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Arthroscopy. 2014 Apr;30(4):444-50. doi: 10.1016/j.arthro.2013.12.015.

Primary versus revision arthroscopic reconstruction with remplissage for shoulder instability with moderate bone loss.

Author information

1
Department of Orthopedic Surgery, Walter Reed National Military Medical Center, Bethesda, Maryland, U.S.A.
2
Department of Orthopaedic Surgery, Tulane University School of Medicine, New Orleans, Louisiana, U.S.A.
3
Mississippi Sports Medicine and Orthopaedic Center, Jackson, Mississippi, U.S.A.
4
Department of Orthopaedic Surgery, Tulane University School of Medicine, New Orleans, Louisiana, U.S.A. Electronic address: fsavoie@tulane.edu.

Abstract

PURPOSE:

This study aims to evaluate our outcomes of arthroscopic remplissage in this setting.

METHODS:

A retrospective review was performed to identify patients who underwent arthroscopic remplissage of an engaging Hill-Sachs lesion along with anterior capsulolabral reconstruction for anterior glenohumeral instability with moderate glenohumeral bone loss at our institution. Thirty-five patients, with a minimum of 2 years' follow-up, were identified. We assessed the American Shoulder and Elbow Surgeons score, incidence of recurrent instability, and postoperative Rowe instability score.

RESULTS:

Follow-up was available for 30 patients (31 shoulders). The mean age was 24.6 years, with a mean follow-up period of 41 months. Prior instability surgery had failed in 11 patients, and they underwent capsulolabral reconstruction and remplissage ("revision surgery"). The failure rate in revision cases (36%) was significantly higher than the failure rate in primary surgery cases (0%) (P = .01). Failure resulted from trauma in all 4 patients, and none required further surgery. The mean American Shoulder and Elbow Surgeons score for all patients improved from 50 preoperatively to 91 postoperatively (P < .001), with no significant postoperative difference between primary and revision patients (P = .13). The patients with clinical failure showed nonsignificant improvement from 41 preoperatively to 72 postoperatively (P = .08). The mean postoperative Rowe score for the entire cohort was 90. The Rowe score was significantly lower in the 4 cases of failure than in the 27 non-failure cases (51 v 96, P < .001).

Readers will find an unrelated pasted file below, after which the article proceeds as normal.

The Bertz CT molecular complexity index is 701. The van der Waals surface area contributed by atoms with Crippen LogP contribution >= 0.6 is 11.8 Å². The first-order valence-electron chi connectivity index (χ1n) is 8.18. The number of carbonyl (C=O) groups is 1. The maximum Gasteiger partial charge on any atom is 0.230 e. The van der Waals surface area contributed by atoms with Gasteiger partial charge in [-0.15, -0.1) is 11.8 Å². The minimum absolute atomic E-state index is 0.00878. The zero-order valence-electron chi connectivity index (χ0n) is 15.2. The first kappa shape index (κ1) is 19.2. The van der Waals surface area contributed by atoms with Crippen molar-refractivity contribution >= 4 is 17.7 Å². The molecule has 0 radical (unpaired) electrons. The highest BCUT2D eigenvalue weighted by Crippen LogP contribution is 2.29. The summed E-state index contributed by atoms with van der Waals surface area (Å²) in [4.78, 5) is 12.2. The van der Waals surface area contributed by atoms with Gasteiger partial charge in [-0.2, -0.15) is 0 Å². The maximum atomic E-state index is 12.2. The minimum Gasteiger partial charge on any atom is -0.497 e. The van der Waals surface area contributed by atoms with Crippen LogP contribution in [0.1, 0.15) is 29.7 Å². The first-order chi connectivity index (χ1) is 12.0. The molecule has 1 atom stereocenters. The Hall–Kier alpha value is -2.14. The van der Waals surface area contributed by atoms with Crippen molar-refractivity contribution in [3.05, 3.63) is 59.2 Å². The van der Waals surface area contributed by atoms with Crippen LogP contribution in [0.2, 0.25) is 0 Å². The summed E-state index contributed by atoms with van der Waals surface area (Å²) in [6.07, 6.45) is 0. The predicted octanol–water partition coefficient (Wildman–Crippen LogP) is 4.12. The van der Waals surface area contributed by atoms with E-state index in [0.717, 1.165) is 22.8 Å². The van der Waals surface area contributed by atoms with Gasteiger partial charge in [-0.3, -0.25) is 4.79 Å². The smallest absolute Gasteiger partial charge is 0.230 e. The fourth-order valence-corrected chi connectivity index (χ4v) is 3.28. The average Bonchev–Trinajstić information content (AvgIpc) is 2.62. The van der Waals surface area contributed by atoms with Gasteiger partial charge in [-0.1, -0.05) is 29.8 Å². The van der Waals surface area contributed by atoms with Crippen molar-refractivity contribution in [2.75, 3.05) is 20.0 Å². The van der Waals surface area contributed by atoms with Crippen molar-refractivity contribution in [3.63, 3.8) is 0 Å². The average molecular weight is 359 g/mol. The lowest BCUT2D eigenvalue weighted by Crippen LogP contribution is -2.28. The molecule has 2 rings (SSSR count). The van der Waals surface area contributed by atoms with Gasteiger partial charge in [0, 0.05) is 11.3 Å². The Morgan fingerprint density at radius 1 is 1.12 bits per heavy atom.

CONCLUSIONS:

In our experience, aggressive capsulolabral reconstruction with remplissage in traumatic instability patients with moderate bone loss and engaging humeral Hill-Sachs lesions yields acceptable outcomes for primary instability surgery. However, a significantly higher failure rate occurred when arthroscopic reconstruction with remplissage was performed in the revision setting.

LEVEL OF EVIDENCE:

Level IV, therapeutic case series.

PMID:
24680304
DOI:
10.1016/j.arthro.2013.12.015
[Indexed for MEDLINE]

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